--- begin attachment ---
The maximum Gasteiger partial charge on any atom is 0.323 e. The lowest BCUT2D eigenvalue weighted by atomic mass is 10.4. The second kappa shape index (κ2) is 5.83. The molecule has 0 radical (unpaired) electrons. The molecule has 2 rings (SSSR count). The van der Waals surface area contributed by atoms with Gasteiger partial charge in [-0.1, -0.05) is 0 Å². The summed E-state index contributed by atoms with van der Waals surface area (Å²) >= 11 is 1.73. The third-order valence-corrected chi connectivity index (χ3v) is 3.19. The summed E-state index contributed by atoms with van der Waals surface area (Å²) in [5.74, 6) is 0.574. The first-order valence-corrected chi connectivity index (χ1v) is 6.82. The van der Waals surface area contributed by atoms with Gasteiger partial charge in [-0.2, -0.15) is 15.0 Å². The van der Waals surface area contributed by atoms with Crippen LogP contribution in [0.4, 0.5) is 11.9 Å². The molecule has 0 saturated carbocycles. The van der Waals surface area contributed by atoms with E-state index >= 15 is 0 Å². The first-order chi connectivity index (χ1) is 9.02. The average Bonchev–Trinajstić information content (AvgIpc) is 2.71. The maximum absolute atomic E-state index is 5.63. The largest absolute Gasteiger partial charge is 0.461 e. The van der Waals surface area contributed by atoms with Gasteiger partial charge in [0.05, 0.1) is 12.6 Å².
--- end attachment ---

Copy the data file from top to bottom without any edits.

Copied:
The maximum Gasteiger partial charge on any atom is 0.323 e. The lowest BCUT2D eigenvalue weighted by atomic mass is 10.4. The second kappa shape index (κ2) is 5.83. The molecule has 0 radical (unpaired) electrons. The molecule has 2 rings (SSSR count). The van der Waals surface area contributed by atoms with Gasteiger partial charge in [-0.1, -0.05) is 0 Å². The summed E-state index contributed by atoms with van der Waals surface area (Å²) >= 11 is 1.73. The third-order valence-corrected chi connectivity index (χ3v) is 3.19. The summed E-state index contributed by atoms with van der Waals surface area (Å²) in [5.74, 6) is 0.574. The first-order valence-corrected chi connectivity index (χ1v) is 6.82. The van der Waals surface area contributed by atoms with Gasteiger partial charge in [-0.2, -0.15) is 15.0 Å². The van der Waals surface area contributed by atoms with Crippen LogP contribution in [0.4, 0.5) is 11.9 Å². The molecule has 0 saturated carbocycles. The van der Waals surface area contributed by atoms with E-state index >= 15 is 0 Å². The first-order chi connectivity index (χ1) is 9.02. The average Bonchev–Trinajstić information content (AvgIpc) is 2.71. The maximum absolute atomic E-state index is 5.63. The largest absolute Gasteiger partial charge is 0.461 e. The van der Waals surface area contributed by atoms with Gasteiger partial charge in [0.05, 0.1) is 12.6 Å².